If a skeptic will allow no foundational element. If no instance of truth, existence, or reality is admitted by the skeptic, then it's an undefeatable argument. If, however, the skeptic allows a given truth or existent then it's possible to build a structure of justified true belief from that foundation. The foundation can be a single thing, or a group of interrelated things that reinforce each other. In either measure a foundational base of shared reality is established.

Whichever way this argument may go in an academic context, ordinary language is and must be utilized in such a way that allows people to act and to live. An absolute standpoint of skepticism is anathema to this. If you can never trust perception, or if you're always in a dream, or if you're a brain in a vat, why would you do anything? What meaning is there to capture in life? What's the difference between being and non-being? If the answer is that the value lies in the experienced and phenomenological reality within the false perceptions, or the dream state, or the electrical signals of the brain in the vat, then you have a solution to the skeptical argument very similar to if such unknowable oddities are dismissed outright. Essentially, that such things are irrelevant factors to valuation and action within the phenomenologically experienced reality as it is. That the skeptical possibility is irrelevant to the context of life as it is lived.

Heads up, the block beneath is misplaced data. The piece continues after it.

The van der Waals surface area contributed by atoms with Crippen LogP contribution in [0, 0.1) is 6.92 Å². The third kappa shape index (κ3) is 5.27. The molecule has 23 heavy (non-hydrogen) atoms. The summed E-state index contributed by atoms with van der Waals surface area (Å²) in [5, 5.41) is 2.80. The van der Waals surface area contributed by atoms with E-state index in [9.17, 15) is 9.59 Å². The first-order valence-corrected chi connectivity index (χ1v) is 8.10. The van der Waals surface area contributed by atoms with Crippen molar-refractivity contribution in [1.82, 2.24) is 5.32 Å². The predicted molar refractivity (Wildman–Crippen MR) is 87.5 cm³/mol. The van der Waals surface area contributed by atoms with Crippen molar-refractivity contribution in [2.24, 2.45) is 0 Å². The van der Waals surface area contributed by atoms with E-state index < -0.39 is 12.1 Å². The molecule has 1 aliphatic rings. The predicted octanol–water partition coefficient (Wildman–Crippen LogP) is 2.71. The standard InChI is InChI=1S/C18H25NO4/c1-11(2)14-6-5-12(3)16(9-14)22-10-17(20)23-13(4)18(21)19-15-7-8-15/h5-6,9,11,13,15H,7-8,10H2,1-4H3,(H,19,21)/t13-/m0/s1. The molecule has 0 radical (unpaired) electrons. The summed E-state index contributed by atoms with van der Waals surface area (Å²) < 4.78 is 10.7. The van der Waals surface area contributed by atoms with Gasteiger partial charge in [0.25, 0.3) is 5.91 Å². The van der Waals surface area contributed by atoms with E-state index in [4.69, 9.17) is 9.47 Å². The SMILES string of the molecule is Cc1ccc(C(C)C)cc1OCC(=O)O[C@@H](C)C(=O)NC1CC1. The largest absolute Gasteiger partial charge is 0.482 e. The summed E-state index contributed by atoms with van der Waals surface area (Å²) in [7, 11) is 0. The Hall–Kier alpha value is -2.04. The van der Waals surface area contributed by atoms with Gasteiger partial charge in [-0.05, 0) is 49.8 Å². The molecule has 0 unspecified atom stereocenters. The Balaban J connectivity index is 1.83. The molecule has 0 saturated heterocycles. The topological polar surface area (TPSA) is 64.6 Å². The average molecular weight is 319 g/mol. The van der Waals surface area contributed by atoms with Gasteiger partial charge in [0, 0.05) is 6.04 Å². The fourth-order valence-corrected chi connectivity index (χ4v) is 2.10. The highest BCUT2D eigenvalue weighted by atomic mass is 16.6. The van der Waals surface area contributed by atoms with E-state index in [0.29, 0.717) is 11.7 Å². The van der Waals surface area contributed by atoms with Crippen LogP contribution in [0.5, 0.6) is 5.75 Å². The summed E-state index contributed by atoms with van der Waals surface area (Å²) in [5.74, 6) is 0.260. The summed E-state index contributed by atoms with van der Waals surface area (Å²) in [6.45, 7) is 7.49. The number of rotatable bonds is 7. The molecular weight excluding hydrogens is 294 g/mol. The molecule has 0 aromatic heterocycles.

Even if such possibilities are admitted, there is still a need to decide and act within the given world context. A possible solution to this is the incorporation of the word nevertheless as an irrelevance equivalency. For instance, "I could be a brain in a vat and therefore it makes no difference if I put gas in my car." becomes "I could be a brain in a vat, nevertheless I need to put gas in my car for it to run." The use of nevertheless signifies the irrelevance of the skeptical possibility to the necessary actions within the phenomenal field.

Another response to the skeptical propositions is a reversal of the burden of proof. The skeptic begins with the assumption that the experienced world is not real and asks for proof that it is. Yet, since there is a shared direct perception of the world then the real burden of proof would be with the proposal that contradicts perception. Thus, it is the skeptic who must answer the question of how they came to a conclusion that contradicts the obvious and generally accepted notion of reality.

Along a similar vein, it may be pointed out that the conceptual ideas of a brain in a vat or a dream are abstractions. They are abstractions that must have been conceptually built from experience of such attributes of existents. Thus, the possibility of having the idea of a brain in a vat or a dream implies a phenomenologically experienced world of reality, and the skeptical argument defeats itself. This could be termed the skeptical impossibility.

As has been shown, there is a difference between an operative truth in experienced reality versus skeptical possibilities in an academic context. Although there are strong skeptical arguments, there are equally strong responses. In everyday language the level of truth needed for a given situation is that which is true enough to act upon, and the skeptic is left to their own burdens.